Miss Hanson was a servant at a boarding house when she met Mr. Johnson in 1895. After a few months' acquaintance, they became engaged and began to sleep together. She vainly waited thirteen years for him to marry her, meanwhile bearing his child. Finally she sued and recovered $8000. Miss Hanson was not the first to respond to seduction and abandonment with a lawsuit. Miss Giese, another plaintiff, persuaded the jury in the Ripon municipal court that the defendant, Mr. Schultz, with the aid of a promise to marry her, "and his persuasions thereunder, seduced, debauched and carnally knew the plaintiff, and got her with child."2 The pregnancy miscarried, the defendant refused to keep his promise, and Miss Giese sued. The Wisconsin Supreme Court twice reversed verdicts in her favor, holding that the jury could compensate her for the loss of virtue and reputation and for mental suffering caused by seduction, but not for the miscarriage and its physical effects.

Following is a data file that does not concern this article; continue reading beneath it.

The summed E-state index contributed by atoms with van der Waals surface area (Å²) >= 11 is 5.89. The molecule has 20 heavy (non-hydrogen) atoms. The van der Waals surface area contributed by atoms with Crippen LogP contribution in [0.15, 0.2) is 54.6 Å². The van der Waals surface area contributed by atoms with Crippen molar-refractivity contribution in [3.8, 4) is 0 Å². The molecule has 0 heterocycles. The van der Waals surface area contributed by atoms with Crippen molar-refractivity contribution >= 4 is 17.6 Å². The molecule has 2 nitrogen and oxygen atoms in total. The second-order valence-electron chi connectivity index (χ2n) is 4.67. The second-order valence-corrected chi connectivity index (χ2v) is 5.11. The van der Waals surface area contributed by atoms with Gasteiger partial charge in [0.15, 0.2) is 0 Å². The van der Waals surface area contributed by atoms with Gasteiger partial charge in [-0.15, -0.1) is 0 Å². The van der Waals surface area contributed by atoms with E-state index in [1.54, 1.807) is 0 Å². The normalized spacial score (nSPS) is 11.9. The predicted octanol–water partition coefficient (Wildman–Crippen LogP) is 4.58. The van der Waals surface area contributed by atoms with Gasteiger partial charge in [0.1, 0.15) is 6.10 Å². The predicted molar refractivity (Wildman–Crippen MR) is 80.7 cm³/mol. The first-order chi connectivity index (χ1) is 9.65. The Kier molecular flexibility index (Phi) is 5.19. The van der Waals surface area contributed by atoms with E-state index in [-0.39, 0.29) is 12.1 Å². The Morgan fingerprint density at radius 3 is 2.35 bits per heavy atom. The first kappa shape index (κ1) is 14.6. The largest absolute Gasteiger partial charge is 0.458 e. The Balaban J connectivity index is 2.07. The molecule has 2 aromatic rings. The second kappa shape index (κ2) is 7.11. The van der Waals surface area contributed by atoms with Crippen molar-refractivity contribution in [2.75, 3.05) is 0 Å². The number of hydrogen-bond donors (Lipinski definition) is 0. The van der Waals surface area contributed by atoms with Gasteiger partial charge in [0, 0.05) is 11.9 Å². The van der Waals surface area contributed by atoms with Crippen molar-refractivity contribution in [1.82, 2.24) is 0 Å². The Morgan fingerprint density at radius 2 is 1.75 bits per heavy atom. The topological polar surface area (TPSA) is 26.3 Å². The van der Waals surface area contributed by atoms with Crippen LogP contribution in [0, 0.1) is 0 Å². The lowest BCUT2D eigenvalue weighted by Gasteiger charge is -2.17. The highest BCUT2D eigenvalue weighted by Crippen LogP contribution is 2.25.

"Agency and Partnership: A Study of Breach of Promise Plaintiffs,"
Yale Journal of Law & Feminism:
1, Article 2.
Available at: http://digitalcommons.law.yale.edu/yjlf/vol2/iss1/2